Nov. 21, 2018
Learn what artificial intelligence and big data hold for the future
Imagine for a second the Everest-like challenge to quantify the global impact from all the myriad diseases, injuries and risk factors that affect the health of billions of people, with comparisons across age groups and regions. Now imagine doing that without Google, or comprehensive data.
Like Everest, the origin story of the Global Burden of Disease study is enough to take your breath away, and one the University of Calgary will hear Nov. 30 at the 2018 Gairdner International Symposium, Big Data for Health: Expectation. Opportunity. Impact, an international exploration of the future of artificial intelligence and big data, hosted at the Red and White Club by the O’Brien Institute for Public Health at the Cumming School of Medicine (CSM). This is a free symposium, click here to register.
“The original Global Burden of Disease study was a two-person effort, estimating what had never been estimated before,” says Dr. Alan Lopez, PhD, a Melbourne Laureate professor and the Rowden-White Chair of Global Health and Burden of Disease Measurement at the University of Melbourne. Lopez was half of that two-person team who conceptualized the study as a systematic measurement of all that ails the world back in the early ’90s when the World Wide Web was in its infancy and data sets were less than accessible.
“We used whatever sources of data two people could identify, calling on the expertise of our colleagues at that time,” says Lopez. In his keynote address at the Gairdner Symposium, Lopez will discuss the history, evolution and future of the Global Burden of Disease study, now recognized as the largest publishing collaboration in science.
More than 3,800 contributors from all over the globe fed into the study, which has grown to cover more than 300 diseases, and injuries, in nearly 200 countries. The study is used by the U.S. National Institutes of Health, the World Health Organization, the World Bank, and the Bill and Melinda Gates Foundation to guide priorities and spending decisions. The effort garnered Lopez and the other half of his two-person team, Dr. Christopher Murray, MD, the 2018 John Dirks Canada Gairdner Global Health Award.
2018 Global Health Award: Alan D. Lopez & Christopher J.L. Murray
The 2018 Gairdner Symposium will also feature presentations from Oxford University’s Dr. Gina Neff, PhD, a leading expert on technological disruption and digital transformation, as well as Dr. Eyal Oren, PhD, product manager at Google AI, a division within the multinational behemoth that is focused entirely on artificial intelligence.
The Gairdner Foundation is a non-profit organization that celebrates outstanding achievements in biomedical research around the world.
“Each year the Gairdner Foundation gives out awards for the very best research that impacts human health,” says foundation president and scientific director Dr. Janet Rossant, PhD, who will address the symposium in Calgary. “It’s part of our mission to convene health leaders to discuss important developments in human health, and to engage scientists, students and the public on these topics.”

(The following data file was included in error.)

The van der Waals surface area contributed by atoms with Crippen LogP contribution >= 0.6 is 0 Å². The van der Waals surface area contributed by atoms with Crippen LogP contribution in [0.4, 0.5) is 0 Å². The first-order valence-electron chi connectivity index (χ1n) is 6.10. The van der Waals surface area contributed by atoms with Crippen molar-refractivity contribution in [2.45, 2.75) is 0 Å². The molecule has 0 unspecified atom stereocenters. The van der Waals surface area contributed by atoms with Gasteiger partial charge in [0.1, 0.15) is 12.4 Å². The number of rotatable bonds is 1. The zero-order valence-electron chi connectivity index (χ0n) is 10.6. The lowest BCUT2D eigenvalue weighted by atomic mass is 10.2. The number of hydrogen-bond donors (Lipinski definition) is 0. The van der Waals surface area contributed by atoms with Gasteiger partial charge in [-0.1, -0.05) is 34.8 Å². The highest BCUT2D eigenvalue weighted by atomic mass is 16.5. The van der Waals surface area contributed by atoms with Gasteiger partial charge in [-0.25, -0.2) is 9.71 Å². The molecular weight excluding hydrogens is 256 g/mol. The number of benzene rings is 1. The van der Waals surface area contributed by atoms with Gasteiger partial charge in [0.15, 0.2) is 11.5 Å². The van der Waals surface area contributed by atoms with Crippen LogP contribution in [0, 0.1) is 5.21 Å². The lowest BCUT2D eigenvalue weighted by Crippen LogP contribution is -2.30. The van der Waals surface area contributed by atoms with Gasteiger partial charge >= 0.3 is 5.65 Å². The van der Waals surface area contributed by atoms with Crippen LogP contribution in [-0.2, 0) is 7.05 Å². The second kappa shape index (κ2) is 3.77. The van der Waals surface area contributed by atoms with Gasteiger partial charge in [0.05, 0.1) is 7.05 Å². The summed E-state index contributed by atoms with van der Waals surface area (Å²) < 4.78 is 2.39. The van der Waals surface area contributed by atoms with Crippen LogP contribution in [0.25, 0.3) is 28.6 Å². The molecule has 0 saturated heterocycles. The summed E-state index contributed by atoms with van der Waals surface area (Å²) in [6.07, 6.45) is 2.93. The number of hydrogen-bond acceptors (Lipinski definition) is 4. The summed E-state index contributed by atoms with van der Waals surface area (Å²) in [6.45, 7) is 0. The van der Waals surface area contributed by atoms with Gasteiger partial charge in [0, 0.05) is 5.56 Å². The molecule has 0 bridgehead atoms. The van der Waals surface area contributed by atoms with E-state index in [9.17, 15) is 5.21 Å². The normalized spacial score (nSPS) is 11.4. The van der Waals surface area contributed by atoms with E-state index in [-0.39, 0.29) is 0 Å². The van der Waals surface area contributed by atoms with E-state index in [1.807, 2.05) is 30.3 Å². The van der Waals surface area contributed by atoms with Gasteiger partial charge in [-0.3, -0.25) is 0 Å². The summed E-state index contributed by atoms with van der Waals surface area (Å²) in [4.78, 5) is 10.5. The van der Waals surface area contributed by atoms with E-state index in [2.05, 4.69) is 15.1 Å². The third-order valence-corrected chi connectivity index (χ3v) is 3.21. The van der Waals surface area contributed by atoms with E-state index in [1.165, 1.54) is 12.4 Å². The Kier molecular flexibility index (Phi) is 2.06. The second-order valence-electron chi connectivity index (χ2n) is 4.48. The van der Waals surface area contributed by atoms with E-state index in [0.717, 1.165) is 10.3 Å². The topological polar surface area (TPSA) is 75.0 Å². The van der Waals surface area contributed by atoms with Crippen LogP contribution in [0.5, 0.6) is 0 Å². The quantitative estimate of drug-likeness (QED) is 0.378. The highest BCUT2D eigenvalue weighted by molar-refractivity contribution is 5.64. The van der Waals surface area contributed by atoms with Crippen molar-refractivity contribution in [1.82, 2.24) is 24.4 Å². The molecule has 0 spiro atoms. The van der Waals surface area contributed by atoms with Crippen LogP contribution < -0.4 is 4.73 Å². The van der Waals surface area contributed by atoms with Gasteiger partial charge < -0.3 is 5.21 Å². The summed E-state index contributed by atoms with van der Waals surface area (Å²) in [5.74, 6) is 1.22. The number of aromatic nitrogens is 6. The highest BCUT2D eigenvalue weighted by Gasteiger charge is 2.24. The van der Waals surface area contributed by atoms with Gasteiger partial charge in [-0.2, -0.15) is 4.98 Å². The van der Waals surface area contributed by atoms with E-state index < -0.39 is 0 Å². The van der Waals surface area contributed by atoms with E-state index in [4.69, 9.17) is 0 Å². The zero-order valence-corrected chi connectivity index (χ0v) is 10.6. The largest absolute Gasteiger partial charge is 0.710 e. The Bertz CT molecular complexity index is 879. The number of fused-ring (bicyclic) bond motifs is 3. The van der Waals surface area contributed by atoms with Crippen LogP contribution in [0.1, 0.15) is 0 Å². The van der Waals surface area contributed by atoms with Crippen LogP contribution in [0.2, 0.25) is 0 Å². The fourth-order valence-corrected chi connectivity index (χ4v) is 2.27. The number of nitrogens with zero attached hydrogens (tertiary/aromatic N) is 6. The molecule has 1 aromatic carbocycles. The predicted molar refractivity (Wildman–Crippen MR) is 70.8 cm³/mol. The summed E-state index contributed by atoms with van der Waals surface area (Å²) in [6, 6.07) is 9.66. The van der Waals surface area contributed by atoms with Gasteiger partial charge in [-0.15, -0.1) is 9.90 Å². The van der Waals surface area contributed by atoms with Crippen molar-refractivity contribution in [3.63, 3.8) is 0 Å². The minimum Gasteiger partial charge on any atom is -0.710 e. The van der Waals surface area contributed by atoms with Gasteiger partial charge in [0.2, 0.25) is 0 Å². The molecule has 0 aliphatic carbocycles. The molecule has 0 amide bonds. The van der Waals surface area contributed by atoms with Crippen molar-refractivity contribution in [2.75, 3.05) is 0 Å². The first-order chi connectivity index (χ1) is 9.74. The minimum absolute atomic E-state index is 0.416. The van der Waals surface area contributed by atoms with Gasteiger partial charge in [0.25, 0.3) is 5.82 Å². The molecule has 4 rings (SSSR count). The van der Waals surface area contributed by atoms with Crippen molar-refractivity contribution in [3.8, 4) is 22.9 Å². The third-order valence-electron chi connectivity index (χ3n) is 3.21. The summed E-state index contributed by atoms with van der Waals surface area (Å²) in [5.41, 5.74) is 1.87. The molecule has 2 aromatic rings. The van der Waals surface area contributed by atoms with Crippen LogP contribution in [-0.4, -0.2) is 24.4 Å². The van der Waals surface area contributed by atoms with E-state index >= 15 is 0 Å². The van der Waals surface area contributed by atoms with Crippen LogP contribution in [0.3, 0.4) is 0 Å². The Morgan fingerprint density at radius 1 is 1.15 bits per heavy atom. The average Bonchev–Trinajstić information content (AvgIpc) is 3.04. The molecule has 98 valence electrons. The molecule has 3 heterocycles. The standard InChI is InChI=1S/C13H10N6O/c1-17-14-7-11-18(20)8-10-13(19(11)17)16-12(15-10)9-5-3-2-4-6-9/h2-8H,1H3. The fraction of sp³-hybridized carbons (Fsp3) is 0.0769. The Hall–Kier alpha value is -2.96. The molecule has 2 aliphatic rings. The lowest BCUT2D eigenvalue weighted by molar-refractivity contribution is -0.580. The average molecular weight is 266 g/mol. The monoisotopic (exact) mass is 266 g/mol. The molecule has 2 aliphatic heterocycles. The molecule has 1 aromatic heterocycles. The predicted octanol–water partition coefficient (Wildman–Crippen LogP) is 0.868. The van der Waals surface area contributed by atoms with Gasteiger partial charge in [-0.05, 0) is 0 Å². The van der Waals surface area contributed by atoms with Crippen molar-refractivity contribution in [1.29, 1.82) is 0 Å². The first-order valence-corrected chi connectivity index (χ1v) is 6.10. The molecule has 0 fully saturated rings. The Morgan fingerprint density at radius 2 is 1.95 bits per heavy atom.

Several UCalgary experts and members of the O’Brien Institute are on the agenda to provide a snapshot of local work in this space, including Dr. Tyler Williamson, PhD, a biostatistician who leverages machine learning and big data in disease surveillance, particularly primary care electronic medical record data.
When the question around what artificial intelligence might hold for the future of humanity comes up, the conversation turns to his kids.
“If you think about its development, AI is about as well developed as my four-year-old,” he says. “It can detect objects, it can recognize speech, faces, and it can analyze sentiment. For my son, the possibilities of what his life could be are endless. If we ‘raise’ AI correctly, just like my son, it will grow up to be a valuable and contributing member of society.”
There is a flip side to that.
“If I just let my four-year-old raise himself, that would be very dangerous. We have to nurture AI, train it, teach it, correct it and ‘raise’ it responsibly. If we do, it has the opportunity to be as transformative as the invention of electricity, mass assembly, or the steam engine. The opportunity is that big but so are the risks.”
Dr. William Ghali, MD, scientific director of the O’Brien Institute, says the symposium is a unique opportunity for insight into how leaders both international and at the institute are leveraging AI, big data and biometrics in medicine.
“Everybody’s talking about big data, artificial intelligence, data mining — there are a lot of terms being thrown around. This conference is an exciting opportunity to understand what it all means and why it matters,” Ghali says.
Find the complete list of speakers and register for the 2018 International Gairdner Symposium here.
Tyler Williamson is an assistant professor in the Department of Community Health Sciences and a member of the O’Brien Institute and the Alberta Children’s Hospital Research Institute at the CSM.
William Ghali is a professor in the departments of medicine and community health sciences, scientific director of the O’Brien Institute for Public Health, and a member of the Libin Cardiovascular Institute of Alberta at the CSM.